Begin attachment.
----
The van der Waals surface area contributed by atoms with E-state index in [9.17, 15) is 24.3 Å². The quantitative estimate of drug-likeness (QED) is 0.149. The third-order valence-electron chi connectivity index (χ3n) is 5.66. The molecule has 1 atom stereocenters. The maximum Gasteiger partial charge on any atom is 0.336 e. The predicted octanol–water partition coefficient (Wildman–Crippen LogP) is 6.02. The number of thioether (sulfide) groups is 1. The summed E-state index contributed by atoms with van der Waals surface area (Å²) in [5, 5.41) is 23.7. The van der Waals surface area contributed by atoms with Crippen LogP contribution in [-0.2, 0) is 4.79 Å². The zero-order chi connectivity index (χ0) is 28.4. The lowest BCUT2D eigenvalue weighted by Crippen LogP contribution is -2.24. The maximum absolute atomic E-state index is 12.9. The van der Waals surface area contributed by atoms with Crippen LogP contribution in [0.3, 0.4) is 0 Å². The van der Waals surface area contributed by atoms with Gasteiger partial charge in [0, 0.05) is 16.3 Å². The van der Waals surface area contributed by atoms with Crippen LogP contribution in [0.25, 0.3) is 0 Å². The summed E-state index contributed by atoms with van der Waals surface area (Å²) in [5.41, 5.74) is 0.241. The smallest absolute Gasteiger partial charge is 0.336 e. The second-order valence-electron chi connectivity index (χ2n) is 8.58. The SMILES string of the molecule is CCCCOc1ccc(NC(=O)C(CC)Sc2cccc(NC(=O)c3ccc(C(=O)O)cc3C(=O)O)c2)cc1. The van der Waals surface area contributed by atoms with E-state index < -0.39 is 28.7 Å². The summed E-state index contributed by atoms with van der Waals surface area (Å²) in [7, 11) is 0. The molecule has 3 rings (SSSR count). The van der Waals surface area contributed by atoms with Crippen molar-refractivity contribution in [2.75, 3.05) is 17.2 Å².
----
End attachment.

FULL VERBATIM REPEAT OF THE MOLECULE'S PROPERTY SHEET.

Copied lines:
The van der Waals surface area contributed by atoms with E-state index in [9.17, 15) is 24.3 Å². The quantitative estimate of drug-likeness (QED) is 0.149. The third-order valence-electron chi connectivity index (χ3n) is 5.66. The molecule has 1 atom stereocenters. The maximum Gasteiger partial charge on any atom is 0.336 e. The predicted octanol–water partition coefficient (Wildman–Crippen LogP) is 6.02. The number of thioether (sulfide) groups is 1. The summed E-state index contributed by atoms with van der Waals surface area (Å²) in [5, 5.41) is 23.7. The van der Waals surface area contributed by atoms with Crippen LogP contribution in [-0.2, 0) is 4.79 Å². The zero-order chi connectivity index (χ0) is 28.4. The lowest BCUT2D eigenvalue weighted by Crippen LogP contribution is -2.24. The maximum absolute atomic E-state index is 12.9. The van der Waals surface area contributed by atoms with Crippen LogP contribution in [0.3, 0.4) is 0 Å². The van der Waals surface area contributed by atoms with Gasteiger partial charge in [0, 0.05) is 16.3 Å². The van der Waals surface area contributed by atoms with Crippen LogP contribution in [0.25, 0.3) is 0 Å². The summed E-state index contributed by atoms with van der Waals surface area (Å²) in [5.41, 5.74) is 0.241. The smallest absolute Gasteiger partial charge is 0.336 e. The second-order valence-electron chi connectivity index (χ2n) is 8.58. The SMILES string of the molecule is CCCCOc1ccc(NC(=O)C(CC)Sc2cccc(NC(=O)c3ccc(C(=O)O)cc3C(=O)O)c2)cc1. The van der Waals surface area contributed by atoms with E-state index < -0.39 is 28.7 Å². The summed E-state index contributed by atoms with van der Waals surface area (Å²) in [7, 11) is 0. The molecule has 3 rings (SSSR count). The van der Waals surface area contributed by atoms with Crippen molar-refractivity contribution in [2.75, 3.05) is 17.2 Å².